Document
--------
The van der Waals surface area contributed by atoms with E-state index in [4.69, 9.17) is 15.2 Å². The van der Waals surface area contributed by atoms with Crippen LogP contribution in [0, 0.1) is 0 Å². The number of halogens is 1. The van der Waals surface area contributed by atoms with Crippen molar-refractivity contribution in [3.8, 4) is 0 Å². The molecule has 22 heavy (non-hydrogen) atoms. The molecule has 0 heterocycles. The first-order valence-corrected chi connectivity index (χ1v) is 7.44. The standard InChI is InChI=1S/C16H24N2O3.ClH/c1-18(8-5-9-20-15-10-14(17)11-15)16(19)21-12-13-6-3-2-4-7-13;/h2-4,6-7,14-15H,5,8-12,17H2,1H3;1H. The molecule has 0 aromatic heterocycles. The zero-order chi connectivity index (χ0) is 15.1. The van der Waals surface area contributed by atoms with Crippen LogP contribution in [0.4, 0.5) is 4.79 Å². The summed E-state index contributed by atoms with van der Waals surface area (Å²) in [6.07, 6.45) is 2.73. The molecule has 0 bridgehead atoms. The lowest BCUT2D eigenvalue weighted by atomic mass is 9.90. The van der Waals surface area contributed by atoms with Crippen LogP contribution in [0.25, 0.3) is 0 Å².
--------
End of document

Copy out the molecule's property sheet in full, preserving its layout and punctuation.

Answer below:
The van der Waals surface area contributed by atoms with E-state index in [4.69, 9.17) is 15.2 Å². The van der Waals surface area contributed by atoms with Crippen LogP contribution in [0, 0.1) is 0 Å². The number of halogens is 1. The van der Waals surface area contributed by atoms with Crippen molar-refractivity contribution in [3.8, 4) is 0 Å². The molecule has 22 heavy (non-hydrogen) atoms. The molecule has 0 heterocycles. The first-order valence-corrected chi connectivity index (χ1v) is 7.44. The standard InChI is InChI=1S/C16H24N2O3.ClH/c1-18(8-5-9-20-15-10-14(17)11-15)16(19)21-12-13-6-3-2-4-7-13;/h2-4,6-7,14-15H,5,8-12,17H2,1H3;1H. The molecule has 0 aromatic heterocycles. The zero-order chi connectivity index (χ0) is 15.1. The van der Waals surface area contributed by atoms with Crippen LogP contribution in [0.4, 0.5) is 4.79 Å². The summed E-state index contributed by atoms with van der Waals surface area (Å²) in [6.07, 6.45) is 2.73. The molecule has 0 bridgehead atoms. The lowest BCUT2D eigenvalue weighted by atomic mass is 9.90. The van der Waals surface area contributed by atoms with Crippen LogP contribution in [0.25, 0.3) is 0 Å².